Too much or too little gestational weight gain increases risk of adverse outcomes

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Gestational weight gain greater than or less than guideline recommendations is associated with an increased risk of adverse outcomes.
Gestational weight gain greater than or less than guideline recommendations is associated with an increased risk of adverse outcomes.

Gestational weight gain greater than or less than guideline recommendations from the Institute of Medicine is associated with an increased risk of adverse maternal and infant outcomes, according to data published in JAMA.

Guidelines from the Institute of Medicine recommend a weight gain of 12.5 to 18 kg for underweight women (BMI <18.5), 11.5 to 16 kg for normal-weight women (BMI 18.5 to 18 kg), 7 to 11 kg for overweight women (BMI 25 to 29.9 kg), and 5 to 9 kg for obese women (BMI ≥30).

Helena J. Teede, MBBS, FRACP, PhD, from Monash University in Melbourne, Australia, and colleagues conducted a meta-analysis including 1,309,136 women from 23 observational studies to determine the associations between gestational weight gain above or below the recommended levels and maternal and infant outcomes.

The results showed that gestational weight gain was below the current recommendations in 23% of pregnancies and was above the recommended levels in 47% of pregnancies.

Gestational weight gain below the recommendations was associated with a higher risk of infants being small for gestational age (odds ratio [OR], 1.53; absolute risk difference [ARD], 5%) and preterm birth (OR, 1.70; ARD, 5%). Weight gain below the recommendations was also associated with lower risk of infants being large for gestational age (OR, 0.59; ARD, -2%) and macrosomia (OR, 0.60; ARD, -2%).

The investigators also found that gestational weight gain above the current recommendations was associated with a lower risk of infants being small for gestational age (OR, 0.66; ARD, -3%) and preterm birth (OR, 0.77; ARD, -2%). Weight gain above the recommendations was linked to a higher risk of infants being large for gestational age (OR, 1.85; ARD, 4%), macrosomia (OR, 1.95; ARD, 6%), and cesarean delivery (OR, 1.30; ARD, 4%).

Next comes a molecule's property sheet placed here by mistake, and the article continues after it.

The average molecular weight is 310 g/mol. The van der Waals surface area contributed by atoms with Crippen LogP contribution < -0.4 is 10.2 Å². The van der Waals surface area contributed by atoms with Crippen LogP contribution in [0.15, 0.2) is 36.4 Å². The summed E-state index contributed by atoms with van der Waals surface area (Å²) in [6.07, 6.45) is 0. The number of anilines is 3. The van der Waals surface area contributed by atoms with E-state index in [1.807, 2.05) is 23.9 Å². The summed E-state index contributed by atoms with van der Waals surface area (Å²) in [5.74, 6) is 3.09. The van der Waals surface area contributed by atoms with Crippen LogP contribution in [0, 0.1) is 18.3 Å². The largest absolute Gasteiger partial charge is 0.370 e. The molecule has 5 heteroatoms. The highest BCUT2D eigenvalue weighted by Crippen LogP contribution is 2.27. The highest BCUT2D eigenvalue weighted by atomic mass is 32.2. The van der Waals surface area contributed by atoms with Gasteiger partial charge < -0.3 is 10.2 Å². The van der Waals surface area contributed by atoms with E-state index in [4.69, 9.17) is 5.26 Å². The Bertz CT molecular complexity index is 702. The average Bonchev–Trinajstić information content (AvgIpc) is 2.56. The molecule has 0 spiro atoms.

In an editorial, Aaron B. Caughey, MD, PhD, from the Department of Obstetrics and Gynecology at Oregon Health and Science University in Portland, notes that sending a message that gaining too much weight could lead to a higher risk of obesity for the child and that gaining too little weight could lead to growth restriction may be more effective than a positive message that eating well leads to greater health for the mother and infant.

“Without additional and effective approaches to change human behavior, the obesity epidemic is likely to continue expanding worldwide,” stated Dr Caughey. “For pregnancy, during which the negative health effects of excessive weight gain are realized more rapidly, an increasing range of complications involving mothers and their infants may occur. Improved interventions and behaviors that result in appropriate amounts of gestational weight gain are needed to mitigate these harms.”

References

  1. Caughey AB. Gestational weight gain and outcomes for mothers and infants. JAMA. 2017;317(21):2175-2176. doi:10.1001/jama.2017.6265
  2. Goldstein RF, Abell SK, Ranasinha S, et al. Association of gestational weight gain with maternal and infant outcomes. JAMA. 2017;317(21):2207-2225. doi:10.1001/jama.2017.3635
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